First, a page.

Posted by Fabio Gratton at 8:22 AM
Gaming Surpasses Video, Social Nets In Online Popularity: Study
by Tameka Kee
Over a third of U.S. adult Internet users play online games weekly, according to Parks Associates--with games trumping social networking and online video as the most popular Web-based entertainment activity.
Read the whole story
Posted by Fabio Gratton at 8:11 AM
Genzyme using social media to spread good PR
Genzyme is leveraging social media to communicate its corporate responsibility. The company is working with social media marketing firm Digital Influence Group to get the word out about its efforts in providing medical products to developing countries, environmentalism, and fostering a positive and productive corporate work culture. For example, Digital Influence Group is spearheading communication about Genzyme's earth-friendly business practices to influential blogs such as Treehugger, Inhabitat, and Green Wombat. Genzyme's Gaucher Initiative, which helps patients with Gaucher Disease in developing countries, also now has an online journal, in which a Genzyme vice president will document her experiences distributing drugs free of charge. Digital Influence Group is also communicating with employment blogs to spread the word about Genzyme's award-winning work environment.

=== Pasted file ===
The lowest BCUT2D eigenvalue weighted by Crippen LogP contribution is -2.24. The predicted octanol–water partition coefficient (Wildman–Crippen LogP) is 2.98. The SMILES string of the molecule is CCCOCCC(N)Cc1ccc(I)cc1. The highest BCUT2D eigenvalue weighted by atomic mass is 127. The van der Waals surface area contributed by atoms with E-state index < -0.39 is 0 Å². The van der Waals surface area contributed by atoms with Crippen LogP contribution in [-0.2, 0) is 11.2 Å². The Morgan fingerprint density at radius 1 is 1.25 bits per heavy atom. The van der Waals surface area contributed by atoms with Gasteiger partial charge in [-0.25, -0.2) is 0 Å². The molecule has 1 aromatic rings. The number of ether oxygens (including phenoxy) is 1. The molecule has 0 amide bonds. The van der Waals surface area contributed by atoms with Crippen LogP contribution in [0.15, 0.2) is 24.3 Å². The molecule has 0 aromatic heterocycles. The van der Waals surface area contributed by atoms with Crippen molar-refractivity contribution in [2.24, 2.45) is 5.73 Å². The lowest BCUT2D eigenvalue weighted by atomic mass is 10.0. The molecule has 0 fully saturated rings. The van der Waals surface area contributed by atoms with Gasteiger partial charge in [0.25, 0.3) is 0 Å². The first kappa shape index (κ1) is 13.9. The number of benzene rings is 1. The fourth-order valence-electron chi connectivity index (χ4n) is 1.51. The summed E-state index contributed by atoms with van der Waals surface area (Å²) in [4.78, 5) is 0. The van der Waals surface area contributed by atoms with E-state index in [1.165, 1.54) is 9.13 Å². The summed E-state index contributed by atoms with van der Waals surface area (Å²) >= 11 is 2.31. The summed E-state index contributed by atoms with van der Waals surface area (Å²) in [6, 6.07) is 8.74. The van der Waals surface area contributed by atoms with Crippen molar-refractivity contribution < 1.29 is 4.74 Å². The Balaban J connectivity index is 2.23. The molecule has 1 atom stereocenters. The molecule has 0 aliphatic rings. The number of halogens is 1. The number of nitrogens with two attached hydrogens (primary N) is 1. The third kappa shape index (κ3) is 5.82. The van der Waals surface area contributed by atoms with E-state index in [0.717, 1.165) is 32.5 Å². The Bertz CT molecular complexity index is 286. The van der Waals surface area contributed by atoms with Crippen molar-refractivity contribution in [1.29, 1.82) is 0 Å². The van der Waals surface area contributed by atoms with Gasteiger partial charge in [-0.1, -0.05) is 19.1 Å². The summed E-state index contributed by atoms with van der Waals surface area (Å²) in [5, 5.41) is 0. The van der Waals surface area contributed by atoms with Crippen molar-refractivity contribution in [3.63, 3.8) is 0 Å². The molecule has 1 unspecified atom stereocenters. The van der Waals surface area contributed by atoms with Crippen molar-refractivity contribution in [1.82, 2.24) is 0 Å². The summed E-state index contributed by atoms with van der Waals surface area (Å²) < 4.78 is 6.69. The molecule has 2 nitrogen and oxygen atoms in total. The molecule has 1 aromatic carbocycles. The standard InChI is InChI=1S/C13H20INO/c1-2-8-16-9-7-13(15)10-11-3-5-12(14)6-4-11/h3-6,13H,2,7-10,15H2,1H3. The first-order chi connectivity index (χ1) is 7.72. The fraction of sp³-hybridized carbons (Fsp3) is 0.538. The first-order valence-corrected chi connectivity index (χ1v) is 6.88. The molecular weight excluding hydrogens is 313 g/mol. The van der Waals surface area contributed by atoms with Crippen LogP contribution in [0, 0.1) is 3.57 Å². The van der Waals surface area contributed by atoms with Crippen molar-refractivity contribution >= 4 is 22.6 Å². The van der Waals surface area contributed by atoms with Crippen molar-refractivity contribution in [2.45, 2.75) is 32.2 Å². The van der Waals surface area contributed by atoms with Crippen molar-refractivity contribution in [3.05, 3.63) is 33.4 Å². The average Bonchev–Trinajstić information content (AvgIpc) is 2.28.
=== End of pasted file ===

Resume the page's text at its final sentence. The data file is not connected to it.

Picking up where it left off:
Posted by Fabio Gratton at 8:09 AM
Thursday, August 16, 2007
New report IDs hot topics, unmet needs in women's health
Hot flashes, female sexual dysfunction, and breast care are among the hot topics in pharma women's health research, according to a new report, which also analyzes unmet needs in the market. The report, from pharma market research firm MedPredict Market Research, shows emerging trends in the market for women's health therapies, the company says. For example, vasomotor symptoms, such as hot flush, hot flash, and night sweats, are prevalent in perimenopausal and menopausal women, with rates of reporting near 90%. MedPredict says its report explores the standards of care for treating these symptoms, including both hormonal and nonhormonal pharmacotherapies.
Posted by Fabio Gratton at 4:27 PM
New AOL Body health site features pharma marketing opps
AOL has launched the health site AOL Body, which has multiple sales opportunities for pharma marketers. AOL Body, which launched in beta in May, reaches nearly 6 million unique visitors monthly and features articles, tools, resources, videos, and search capabilities, as well as blogs, community message boards and discussion areas. "AOL Body is actively working with health-interested marketers to reach consumers interested in a health site that provide relevant, easy-to-use, and easy-to-find health information," Cate Carley, pharma sales director for AOL Media Networks, tells ePharm5. "We have multiple sales opportunities for pharma companies, including our Drug Interaction Checker area, Rx area, and Diet and Fitness areas." According to the company, AOL Body will not only feature medical information but aims to be a destination for everything involved with staying healthy, including diet, fitness, and wellness, and its demographic is 55% female versus 45% male.
Posted by Fabio Gratton at 4:26 PM